Because of the payroll-tax increase Jan. 1, 45.7% of American consumers plan to reduce retail spending, according to a survey by the National Retail Federation. Wal-Mart Stores said in its earnings report that many shoppers are delaying purchases until they receive their tax refunds. However, according to the survey, only 30% of respondents plan to spend their tax refunds. Most will save the money or use it pay down debt. 24/7 Wall St. (21 Feb.), The Hill/On the Money blog (21 Feb.) LinkedInFacebookTwitterEmail this Story
  • First-time jobless claims climb by 20,000
    U.S. initial unemployment claims increased by 20,000 last week, reaching a seasonally adjusted 362,000. The total is consistent with a slow recovery in the job market, the Labor Department says. The four-week rolling average, viewed as a better indicator of labor-market conditions, has fallen 7.5% since mid-November. Employers added an average of 200,000 workers in each of November, December and January. USA Today/The Associated Press (21 Feb.), Medill Reports (Northwestern University) (21 Feb.) LinkedInFacebookTwitterEmail this Story
  • Ultra-wealthy want more info from advisers, survey finds
    A survey by SEI Private Wealth Management of investors with an average of $11.8 million in financial assets found that 57% think they aren't getting enough information from financial advisers to assess risk. "The results show that many investors feel isolated when making financial decisions," Managing Director Michael Farrell said. AdvisorOne (21 Feb.) LinkedInFacebookTwitterEmail this Story
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  Geopolitical/Regulatory 
  • Gensler questions sustainability of benchmark rates
    Gary Gensler, chairman of the Commodity Futures Trading Commission, says he doubts the long-term viability of benchmarks such as the London Interbank Offered Rate. Gensler, calling Libor and other benchmarks unstable and their underlying markets permanently disrupted, says "anchoring to real transactions is essential to have confidence in these benchmarks." Bloomberg Businessweek (21 Feb.) LinkedInFacebookTwitterEmail this Story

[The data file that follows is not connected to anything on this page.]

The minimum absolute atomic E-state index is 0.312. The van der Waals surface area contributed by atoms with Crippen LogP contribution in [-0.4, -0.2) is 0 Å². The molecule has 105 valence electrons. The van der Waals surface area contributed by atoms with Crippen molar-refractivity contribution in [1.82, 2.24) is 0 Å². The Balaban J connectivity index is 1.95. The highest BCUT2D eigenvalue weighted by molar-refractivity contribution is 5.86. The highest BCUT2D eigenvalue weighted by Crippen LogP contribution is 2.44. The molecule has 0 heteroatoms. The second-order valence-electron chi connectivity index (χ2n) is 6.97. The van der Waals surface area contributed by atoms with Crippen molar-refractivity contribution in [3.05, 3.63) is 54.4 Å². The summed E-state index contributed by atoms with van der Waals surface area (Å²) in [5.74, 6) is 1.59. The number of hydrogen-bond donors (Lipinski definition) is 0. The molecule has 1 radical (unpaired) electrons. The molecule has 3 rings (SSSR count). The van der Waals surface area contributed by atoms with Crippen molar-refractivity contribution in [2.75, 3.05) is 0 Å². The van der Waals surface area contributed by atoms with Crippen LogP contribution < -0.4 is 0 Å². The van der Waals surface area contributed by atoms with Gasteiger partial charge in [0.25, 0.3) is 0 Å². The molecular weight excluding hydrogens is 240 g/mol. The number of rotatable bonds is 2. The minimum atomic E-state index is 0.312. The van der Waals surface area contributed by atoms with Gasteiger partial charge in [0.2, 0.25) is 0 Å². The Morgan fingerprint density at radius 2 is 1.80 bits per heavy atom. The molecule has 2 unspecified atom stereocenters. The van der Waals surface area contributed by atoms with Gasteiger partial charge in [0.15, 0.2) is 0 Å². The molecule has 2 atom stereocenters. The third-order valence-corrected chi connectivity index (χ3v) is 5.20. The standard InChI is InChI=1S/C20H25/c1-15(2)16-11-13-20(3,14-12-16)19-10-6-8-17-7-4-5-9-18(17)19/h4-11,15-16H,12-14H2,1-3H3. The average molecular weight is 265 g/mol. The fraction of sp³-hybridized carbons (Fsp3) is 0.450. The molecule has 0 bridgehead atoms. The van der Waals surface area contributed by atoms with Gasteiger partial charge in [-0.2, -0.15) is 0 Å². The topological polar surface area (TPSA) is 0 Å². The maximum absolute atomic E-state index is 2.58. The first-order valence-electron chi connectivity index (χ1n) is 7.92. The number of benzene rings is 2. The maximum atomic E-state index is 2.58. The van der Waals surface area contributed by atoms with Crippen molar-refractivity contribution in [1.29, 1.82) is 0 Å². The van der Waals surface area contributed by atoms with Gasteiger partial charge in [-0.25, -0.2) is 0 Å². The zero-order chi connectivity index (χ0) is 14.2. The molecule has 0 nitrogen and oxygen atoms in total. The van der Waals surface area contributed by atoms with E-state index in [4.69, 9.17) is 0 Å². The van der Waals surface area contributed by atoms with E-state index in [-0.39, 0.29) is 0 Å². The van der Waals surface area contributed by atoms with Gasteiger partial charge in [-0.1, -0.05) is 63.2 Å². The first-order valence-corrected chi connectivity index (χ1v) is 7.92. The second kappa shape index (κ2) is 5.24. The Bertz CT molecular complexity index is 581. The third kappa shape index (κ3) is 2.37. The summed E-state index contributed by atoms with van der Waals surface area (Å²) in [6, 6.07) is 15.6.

• EBA plans to develop scorecard of asset liquidity
    The European Banking Authority says it will rank financial assets according to liquidity as regulators begin to implement Basel III rules. The rankings are intended to help banks meet the liquidity-coverage ratio. Bloomberg (21 Feb.) LinkedInFacebookTwitterEmail this Story
  • CFTC and SEC expect no major disruption from sequester
    The Securities and Exchange Commission and the Commodity Futures Trading Commission expect mostly business as usual if the budget sequester goes into effect March 1. "We would definitely have to cut back expenditures in technology. ... We're doing everything to husband our resources to avoid a furlough," CFTC Chairman Gary Gensler said. Similarly, an SEC spokesman says there likely would be no reduction in workforce. Reuters (22 Feb.) LinkedInFacebookTwitterEmail this Story
  • FSOC is asked to step back from money-fund rules
    As the Financial Stability Oversight Council pressures the Securities and Exchange Commission to adopt rules for money market funds, a group of former SEC chairmen, commissioners and senior staff is asking the FSOC to take a step back. In a letter, the former officials ask the FSOC to "respect the jurisdiction, independence, subject-matter expertise and regulatory processes" of the SEC. Reuters (21 Feb.) LinkedInFacebookTwitterEmail this Story
  Financial Products 
  • Trading begins for 2 low-volatility ETFs by SSgA
    State Street Global Advisors has launched two exchange-traded funds investing in low-volatility stocks. The SPDR Russell 1000 Low Volatility ETF tracks the Russell 1000 Low Volatility Index, made up of 92 large-cap stocks. The SPDR Russell 2000 Low Volatility ETF is linked to the Russell 2000 Low Volatility Index, which comprises 170 small-cap stocks. ETFguide (21 Feb.), ETF Trends (21 Feb.), IndexUniverse.com (21 Feb.) LinkedInFacebookTwitterEmail this Story